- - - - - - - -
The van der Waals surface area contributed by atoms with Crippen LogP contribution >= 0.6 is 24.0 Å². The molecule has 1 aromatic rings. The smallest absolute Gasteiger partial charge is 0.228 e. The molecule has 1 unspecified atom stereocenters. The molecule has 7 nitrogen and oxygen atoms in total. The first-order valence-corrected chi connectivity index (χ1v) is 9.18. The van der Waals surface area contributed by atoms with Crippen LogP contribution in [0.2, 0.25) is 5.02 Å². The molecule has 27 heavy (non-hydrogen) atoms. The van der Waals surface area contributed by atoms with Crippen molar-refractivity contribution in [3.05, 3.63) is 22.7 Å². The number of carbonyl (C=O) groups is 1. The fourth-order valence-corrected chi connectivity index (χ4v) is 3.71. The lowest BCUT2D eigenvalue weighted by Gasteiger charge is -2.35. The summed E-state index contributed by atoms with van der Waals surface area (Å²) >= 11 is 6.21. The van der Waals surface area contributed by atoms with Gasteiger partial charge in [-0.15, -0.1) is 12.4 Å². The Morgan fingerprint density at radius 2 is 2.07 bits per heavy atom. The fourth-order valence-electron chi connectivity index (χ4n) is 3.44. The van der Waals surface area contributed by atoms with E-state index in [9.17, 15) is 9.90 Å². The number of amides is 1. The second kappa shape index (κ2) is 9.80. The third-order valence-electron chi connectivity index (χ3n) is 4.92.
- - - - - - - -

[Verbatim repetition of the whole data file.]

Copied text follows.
The van der Waals surface area contributed by atoms with Crippen LogP contribution >= 0.6 is 24.0 Å². The molecule has 1 aromatic rings. The smallest absolute Gasteiger partial charge is 0.228 e. The molecule has 1 unspecified atom stereocenters. The molecule has 7 nitrogen and oxygen atoms in total. The first-order valence-corrected chi connectivity index (χ1v) is 9.18. The van der Waals surface area contributed by atoms with Crippen LogP contribution in [0.2, 0.25) is 5.02 Å². The molecule has 27 heavy (non-hydrogen) atoms. The van der Waals surface area contributed by atoms with Crippen molar-refractivity contribution in [3.05, 3.63) is 22.7 Å². The number of carbonyl (C=O) groups is 1. The fourth-order valence-corrected chi connectivity index (χ4v) is 3.71. The lowest BCUT2D eigenvalue weighted by Gasteiger charge is -2.35. The summed E-state index contributed by atoms with van der Waals surface area (Å²) >= 11 is 6.21. The van der Waals surface area contributed by atoms with Gasteiger partial charge in [-0.15, -0.1) is 12.4 Å². The Morgan fingerprint density at radius 2 is 2.07 bits per heavy atom. The fourth-order valence-electron chi connectivity index (χ4n) is 3.44. The van der Waals surface area contributed by atoms with E-state index in [9.17, 15) is 9.90 Å². The number of amides is 1. The second kappa shape index (κ2) is 9.80. The third-order valence-electron chi connectivity index (χ3n) is 4.92.